I love country music due to the raw emotional honesty of the songs. There is no emotion too ugly to be featured in a country song. Jealousy, infidelity, loneliness, depression and murder - it is all there! The breadth of the human condition with no judgement, accepted in all its glory. It's a beautiful thing. Country music has been much parodied and with great comic effect. Have you seen Bo Burnham's Country Song? It's brilliant. I also adored Otis Lee Crenshaw. He is darkly, masterly funny.

Country music is great to cry to. The best country song ever written was Ode to Billy Joe by the wonderful Bobbie Gentry. She was one of the first female artists to write and produce her own music, so she was quite a gal. When you end every verse of a song with "Billy Joe McAllister jumped off the Tallahatchie Bridge" You. Have. Written. A. Song. Gentry called it a "study in unconscious cruelty" and she studied Philosophy, so she should know. This song is very relevant to a situation that happened to me, the story of which I tell in the show. Also, inevitably I have written a country song. From my heart, and that.

4. What are the benefits of performing on the Free Fringe?

Taking a show to the Edinburgh Fringe is a labour of love. There are many benefits to performing a show with the Free Festival. Performing at the Fringe is expensive no matter how you do it and even free entry shows have costs. However, they are cheaper to do than a 'paid venue'. The absence of fear of financial ruin is a strong incentive to do a free entry show. The shows are free to attend and a collection is taken at the end. You don't have to give money if you don't want to, or have no dosh. All the money goes directly to the performer. Some comics in the bigger Free Festival venues have made a lot of money doing a free entry show, which is great.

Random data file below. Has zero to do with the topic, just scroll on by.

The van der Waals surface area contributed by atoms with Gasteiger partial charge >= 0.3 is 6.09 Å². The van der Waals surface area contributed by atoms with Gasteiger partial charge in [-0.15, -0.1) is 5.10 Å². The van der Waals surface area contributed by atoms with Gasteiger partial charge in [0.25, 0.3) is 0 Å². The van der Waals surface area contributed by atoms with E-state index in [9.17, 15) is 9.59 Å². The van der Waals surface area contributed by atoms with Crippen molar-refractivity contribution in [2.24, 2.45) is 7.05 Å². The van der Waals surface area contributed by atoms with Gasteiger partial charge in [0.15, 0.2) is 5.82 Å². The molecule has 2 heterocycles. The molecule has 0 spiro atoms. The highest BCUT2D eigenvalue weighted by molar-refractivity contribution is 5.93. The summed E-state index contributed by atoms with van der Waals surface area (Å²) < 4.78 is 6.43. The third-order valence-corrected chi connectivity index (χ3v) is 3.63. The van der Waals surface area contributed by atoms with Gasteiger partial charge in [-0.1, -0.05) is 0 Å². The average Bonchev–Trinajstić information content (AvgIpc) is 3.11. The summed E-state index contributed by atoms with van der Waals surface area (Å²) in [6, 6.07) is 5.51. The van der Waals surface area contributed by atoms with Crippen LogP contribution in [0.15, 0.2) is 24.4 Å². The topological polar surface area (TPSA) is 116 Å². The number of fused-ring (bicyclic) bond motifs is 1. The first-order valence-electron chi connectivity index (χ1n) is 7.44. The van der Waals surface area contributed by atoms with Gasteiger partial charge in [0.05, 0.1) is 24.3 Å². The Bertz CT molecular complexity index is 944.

Also, free shows are not derided now. With so many shows achieving 4 or 5 star reviews and award nominations a free show is no longer assumed to be a shit show. I was the first performer to achieve a 5-star review in 2006 (get me.) The standard has been raised every year. So, it is likely that you will see a show that is every bit as good as something you might pay a pricey ticket cost for.

Also there are some great venues on the Free Festival, like the Counting House and Free Sisters. Alex Petty has been very good to me and given me a room every year.

5. Who would you recommend comes to see Happiness Bully?

I would recommend Happiness Bully to anyone. It's a comedy show. It's not a niche appeal. If you like to laugh, you will enjoy the show, although I won't bully you into having a good time. Not if you don't want to. My style is storytelling-y and observation-y. They say "misery loves company" so come and join me and be as downbeat as you like. No pressure. You'll be amongst friends.

I would welcome lovers of Country music, people who hate being told what to feel and anyone affected by suicide. It won't trigger you. It will be life affirming. Totally.

Martha McBrier's 'Happiness Bully' is at Edinburgh Festival Fringe from 1st -25th August. Tickets and more information: https://tickets.edfringe.com/whats-on/martha-mcbrier-happiness-bully

Photo credit: Steve Ullathorne

Sponsored content

Next on Stage

Related Articles

From This Author Natalie O'Donoghue